Two stories caught my eye on the news today. There might be water on Enceladus, one of Saturn's moons. Surprising! The second - researchers think that quite possibly, over time, spouses actually get more annoying. Shocking! (They said if you find your spouse annoying now, the future is bleak.) Ha ha! Life sure is funny sometimes.

But on to things of six strings and trains of thought.

Don't wait to work on your tone!

I labored under a misconception for years. I mistakenly thought that I would concentrate on getting a great tone after "I could play good." Put in the context of a Chef, this statement quickly reveals it's absurdity.

"I'll make the dish taste good once I can chop the ingredients really fast."


Start working on your tone today. Not only does it live in your amp settings and stompboxes, but it's also an integral part of how you approach the guitar. Think about this: How do different piano players have different tone? It's their touch and feel.

We could break tone into two categories:

The expensive, and the cheap.

The first category is your amps, guitars, and effects.

Dialing in a good sound is a skill that should be practiced. One of my teachers and colleagues, Mr. Mike Stacey, opened my eyes to the magic of fiddling with gear. I had just finished trying out a few amps, and was complaining that they sounded too shrill with my humbucker equipped axe. Mike walks out with a telecaster, and gets the most beautiful, full sound out of the exact same amp. The difference? A bit of fiddling on Mike's part. Start dialing your sound today.

The second category, the cheap one, is a bit more subtle. It's how you actually play the notes. An interesting experiment to try is this: Using an amp set to a clean tone (preferably a tube amp), start playing one note very softly. Gradually increase the picking attack until the note gives up (doesn't get any louder.) You might notice that the note starts as a whisper, blooms around mid-intensity, and then starts to compress under heavy picking. Being aware of the effects of picking dynamics on tonal quality is a quantum leap, indeed. Playing in these zones adds another dimension to your sound. Want to make your lines sound warm and big? Play in that mid zone. How about biting and wailing, a la "Texas Flood?" Experiment with the heavy picking.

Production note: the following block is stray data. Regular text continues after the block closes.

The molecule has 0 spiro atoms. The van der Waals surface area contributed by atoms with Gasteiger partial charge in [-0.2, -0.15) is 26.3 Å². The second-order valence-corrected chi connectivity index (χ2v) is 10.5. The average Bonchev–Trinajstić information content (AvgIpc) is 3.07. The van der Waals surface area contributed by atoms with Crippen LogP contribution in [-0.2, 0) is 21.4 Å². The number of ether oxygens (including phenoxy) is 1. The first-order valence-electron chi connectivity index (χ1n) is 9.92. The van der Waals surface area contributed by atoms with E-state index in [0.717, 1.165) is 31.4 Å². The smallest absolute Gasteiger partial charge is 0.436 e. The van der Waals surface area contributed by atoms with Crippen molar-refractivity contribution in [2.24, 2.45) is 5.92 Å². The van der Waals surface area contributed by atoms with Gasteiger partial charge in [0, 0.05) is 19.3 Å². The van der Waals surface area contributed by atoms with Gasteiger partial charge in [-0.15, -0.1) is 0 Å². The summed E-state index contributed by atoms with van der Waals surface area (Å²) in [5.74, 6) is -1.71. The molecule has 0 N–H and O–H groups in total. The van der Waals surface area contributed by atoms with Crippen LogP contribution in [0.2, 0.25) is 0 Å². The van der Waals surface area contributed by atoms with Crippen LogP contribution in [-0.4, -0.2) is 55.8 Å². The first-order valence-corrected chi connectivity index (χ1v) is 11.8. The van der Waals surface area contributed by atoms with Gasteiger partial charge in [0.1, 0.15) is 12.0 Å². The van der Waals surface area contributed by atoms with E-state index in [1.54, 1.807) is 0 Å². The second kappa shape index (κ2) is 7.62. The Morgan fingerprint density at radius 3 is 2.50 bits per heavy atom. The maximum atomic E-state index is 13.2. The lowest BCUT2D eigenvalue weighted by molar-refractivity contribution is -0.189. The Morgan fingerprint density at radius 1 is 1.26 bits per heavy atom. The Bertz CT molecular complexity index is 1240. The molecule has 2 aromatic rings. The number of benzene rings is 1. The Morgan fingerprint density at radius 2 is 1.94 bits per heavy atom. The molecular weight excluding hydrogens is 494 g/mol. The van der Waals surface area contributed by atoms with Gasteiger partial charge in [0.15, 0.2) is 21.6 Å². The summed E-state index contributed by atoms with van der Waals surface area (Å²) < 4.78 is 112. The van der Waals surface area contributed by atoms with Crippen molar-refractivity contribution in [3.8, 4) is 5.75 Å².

The bottom line? Start paying attention today. Your sound is your sound, no matter how fast or slow you play. Make sure it sounds good.

(And for you gearheads, check out the stuff at musician's friend! Some nice stuff, fo' sho'!)

Monday, February 4, 2008


"Live your life like a very hot fire - leave nothing but white ashes."

(Some cool Indian guru dude.)

Intensity - a focusing. Giving your all. Burning the house down completely.

I'm pleased to report the Guitar Club was a success! The DVD shown was that of Stevie Ray Vaughan and Double Trouble at Austin City Limits. And that's where the intensity theme comes from.

Song after song, a blistering, howling guitar tone roaring from the amps, I half thought the projector screen was going to be indelibly etched with that legend's image. Stevie really gave his all in that show. Twenty years later, it still leaps to life and amazes.

Comparing living, or playing guitar, with fire, I see some striking similarities. A low, cool flame burns sooty, and incomplete. Meandering through it's fuel, it can't decide if it should be burning this or that. Acetylene, an industrial gas, behaves in this manner. It's sloppy, dim, and throws off whopping amounts of soot. Mustering up it's energies and focusing, however (combining with Oxygen, to be precise), that sooty flame becomes an intense blue-white jet that melts and cuts metal.

Interestingly, whenever I'm in a club or bar to play my music, I see a contrast in intensity between the customers and the athletes on TV. Obviously, they're both there for different reasons, but the soot in the bar chokes me. When it's my turn onstage, I try to burn the stage down completely.

And this can apply to practicing, too. Often, my practice sessions are burned very incompletely. I emerge, not much better, my inner musician looking like a chimney sweep. When I do focus and burn, however, it's great! Sure, it takes a lot of mental energy, but there's only white ash left. And that's cool....I mean hot!

So how do you jam? Note that intensity doesn't have anything to do with speed. A small welding flame can cut steel, and a raging bonfire will barely cook a marshmallow. It's how much you mean it. And if you're practicing anyway, why not fully mean it?

Focus. Cut steel. And burn the stage down!